Commerzbank AG Chief Executive Klaus-Peter Mueller said the fear of higher rates is overblown. “Whether rates are lowered or raised by a quarter of a percentage point won’t stop anyone making a sensible investment,” he said in an interview. “I see the expected rise as a signal the central bank is ready to fight inflation.”

      Inflation will average 2.3 percent this year, up from 1.9 percent forecast in April, the European Commission, the executive arm of the 25-nation European Union, said yesterday. It raised the 2006 forecast to 2.2 percent from 1.5 percent, the sixth year the ECB would fail to keep inflation below its 2 percent limit.


      “Of course that unsettles us as a central bank,” ECB council member Axel Weber said in an interview today in Frankfurt, when asked about upward revision in the commission’s inflation forecasts. He also said he expects growth in the economy of the dozen euro nations to accelerate next year.

      “The debate focuses on what will happen in 2006, whether next year’s growth will accelerate in Europe,” said Lionel Oster, who helps manage more than $120 billion as head of European government bonds at F&C Management Ltd. in London. “That’s the bet the ECB is making.”

      Euro region growth will reach 1.3 percent this year, picking up to 1.9 percent in 2006 and 2.1 percent in 2007, the commission said yesterday. The forecast was cut from 1.6 percent for 2005 and 2.1 percent for 2006 due to sluggish growth in the first half of this year.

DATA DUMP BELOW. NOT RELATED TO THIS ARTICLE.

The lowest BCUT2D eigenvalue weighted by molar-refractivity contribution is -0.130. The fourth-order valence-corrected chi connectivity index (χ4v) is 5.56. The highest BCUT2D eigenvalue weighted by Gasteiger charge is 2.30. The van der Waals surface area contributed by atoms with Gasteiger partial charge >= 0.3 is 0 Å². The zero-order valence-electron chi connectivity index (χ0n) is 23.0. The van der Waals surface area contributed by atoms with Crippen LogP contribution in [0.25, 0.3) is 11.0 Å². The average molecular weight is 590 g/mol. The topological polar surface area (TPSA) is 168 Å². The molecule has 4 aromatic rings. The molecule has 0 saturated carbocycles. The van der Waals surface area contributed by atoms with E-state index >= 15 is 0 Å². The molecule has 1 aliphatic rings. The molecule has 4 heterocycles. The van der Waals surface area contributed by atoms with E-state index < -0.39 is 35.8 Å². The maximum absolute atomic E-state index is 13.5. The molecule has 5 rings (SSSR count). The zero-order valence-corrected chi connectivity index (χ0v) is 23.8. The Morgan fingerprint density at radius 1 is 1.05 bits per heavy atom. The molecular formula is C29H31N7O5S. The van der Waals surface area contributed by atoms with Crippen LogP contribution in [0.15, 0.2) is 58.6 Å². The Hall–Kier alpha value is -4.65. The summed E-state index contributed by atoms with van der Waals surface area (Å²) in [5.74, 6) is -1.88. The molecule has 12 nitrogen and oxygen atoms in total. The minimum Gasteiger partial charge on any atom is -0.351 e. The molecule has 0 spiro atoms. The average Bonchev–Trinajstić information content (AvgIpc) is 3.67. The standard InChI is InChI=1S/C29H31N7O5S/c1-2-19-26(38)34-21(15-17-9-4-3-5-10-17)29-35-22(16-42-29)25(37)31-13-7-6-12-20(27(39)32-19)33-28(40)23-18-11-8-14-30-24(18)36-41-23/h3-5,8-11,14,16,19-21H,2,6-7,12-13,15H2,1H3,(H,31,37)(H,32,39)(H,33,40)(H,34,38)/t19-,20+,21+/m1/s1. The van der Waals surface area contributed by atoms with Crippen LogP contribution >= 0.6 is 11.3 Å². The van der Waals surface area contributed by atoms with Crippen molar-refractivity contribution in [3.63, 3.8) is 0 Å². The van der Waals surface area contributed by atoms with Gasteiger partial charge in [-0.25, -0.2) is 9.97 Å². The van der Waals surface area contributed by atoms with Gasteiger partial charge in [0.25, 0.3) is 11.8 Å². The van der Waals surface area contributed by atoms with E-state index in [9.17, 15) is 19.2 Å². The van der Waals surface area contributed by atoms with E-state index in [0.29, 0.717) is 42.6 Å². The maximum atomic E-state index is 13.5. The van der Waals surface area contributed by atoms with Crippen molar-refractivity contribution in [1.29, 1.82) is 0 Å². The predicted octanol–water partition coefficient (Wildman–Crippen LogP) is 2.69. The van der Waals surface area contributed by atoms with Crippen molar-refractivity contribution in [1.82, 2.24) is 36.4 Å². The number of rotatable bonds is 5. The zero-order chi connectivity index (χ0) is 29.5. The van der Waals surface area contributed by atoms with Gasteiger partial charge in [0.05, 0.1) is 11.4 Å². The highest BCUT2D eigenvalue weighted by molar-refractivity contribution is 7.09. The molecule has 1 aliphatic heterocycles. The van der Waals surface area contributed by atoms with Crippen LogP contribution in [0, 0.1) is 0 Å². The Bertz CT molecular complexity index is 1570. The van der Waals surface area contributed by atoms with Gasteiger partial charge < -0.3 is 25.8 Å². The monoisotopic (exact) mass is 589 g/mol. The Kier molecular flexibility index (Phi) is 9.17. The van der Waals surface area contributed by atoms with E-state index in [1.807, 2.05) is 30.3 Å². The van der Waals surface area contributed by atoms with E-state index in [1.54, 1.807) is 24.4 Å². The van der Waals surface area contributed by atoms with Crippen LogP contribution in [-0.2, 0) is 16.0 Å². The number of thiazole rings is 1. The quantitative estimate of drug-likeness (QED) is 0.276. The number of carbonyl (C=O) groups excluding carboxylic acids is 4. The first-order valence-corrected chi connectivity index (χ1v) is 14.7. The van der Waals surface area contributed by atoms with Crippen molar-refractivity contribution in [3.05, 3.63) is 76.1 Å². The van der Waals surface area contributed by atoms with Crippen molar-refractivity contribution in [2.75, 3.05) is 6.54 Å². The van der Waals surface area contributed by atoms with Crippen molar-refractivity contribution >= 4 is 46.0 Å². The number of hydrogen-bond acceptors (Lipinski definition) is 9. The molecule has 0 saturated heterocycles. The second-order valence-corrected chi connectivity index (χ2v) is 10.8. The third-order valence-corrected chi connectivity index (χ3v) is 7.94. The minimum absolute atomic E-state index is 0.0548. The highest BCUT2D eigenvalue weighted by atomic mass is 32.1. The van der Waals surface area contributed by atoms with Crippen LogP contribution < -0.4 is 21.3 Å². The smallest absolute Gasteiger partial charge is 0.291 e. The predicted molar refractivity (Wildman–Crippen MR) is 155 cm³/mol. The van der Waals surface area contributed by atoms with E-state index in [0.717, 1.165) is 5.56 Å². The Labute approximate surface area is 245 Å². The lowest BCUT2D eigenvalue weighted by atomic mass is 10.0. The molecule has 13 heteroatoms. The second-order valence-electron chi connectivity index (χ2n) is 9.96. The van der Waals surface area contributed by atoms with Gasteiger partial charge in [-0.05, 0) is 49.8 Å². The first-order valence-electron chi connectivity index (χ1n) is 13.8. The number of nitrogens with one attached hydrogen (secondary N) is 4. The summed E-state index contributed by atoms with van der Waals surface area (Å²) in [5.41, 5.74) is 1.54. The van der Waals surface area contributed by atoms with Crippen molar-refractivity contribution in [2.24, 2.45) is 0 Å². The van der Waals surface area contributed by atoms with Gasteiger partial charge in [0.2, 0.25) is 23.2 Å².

Faster Growth

      Euro-region growth accelerated to 0.6 percent in the third quarter from 0.3 percent in the three months through June, Luxembourg-based Eurostat said Nov. 15. Germany’s economy, Europe’s largest, also expanded 0.6 percent from the second quarter.

      The commission predicted U.S. growth of 3.2 percent next year, which would mean Europe is set to lag behind the world’s largest economy for the 14th time in 15 years in 2006.

      “The next question is when the next hike will come,” Bank of America’s Schmieding said. “We think it will probably be in March. More than 20 basis points is already priced in.”

      Yields on European interest-rate futures jumped as much as 13 basis points after Trichet’s comments, indicating traders increased bets the ECB will raise rates as high as 2.75 percent by the end of 2006.

      The September Euribor futures contract, which settles to a three-month interest rate that has averaged about 14 basis points more than the ECB’s key rate since the currency’s introduction in 1999, yielded 2.99 percent.

      To contact the reporter on this story:
      Matthew Brockett in Frankfurt at

      Last Updated: November 18, 2005 17:19 EST


      I think this was expected, but perhaps not as soon. It was generally believed at one stage rates would not face a hike until late 2006 given the slow but emergining economic recoveries of France and Germany – fears had been expressed about a negative impact on such recovery in the event of a hike.

      As for its impact on the Irish Housing market?

      With an imminent increase of 0.25% by December 1st 2005 and a further 0.25% hike scheduled for Spring 2006 – the immediate impact, if any, will likely be psychological more than anything else. Will it aid stablising the housing market?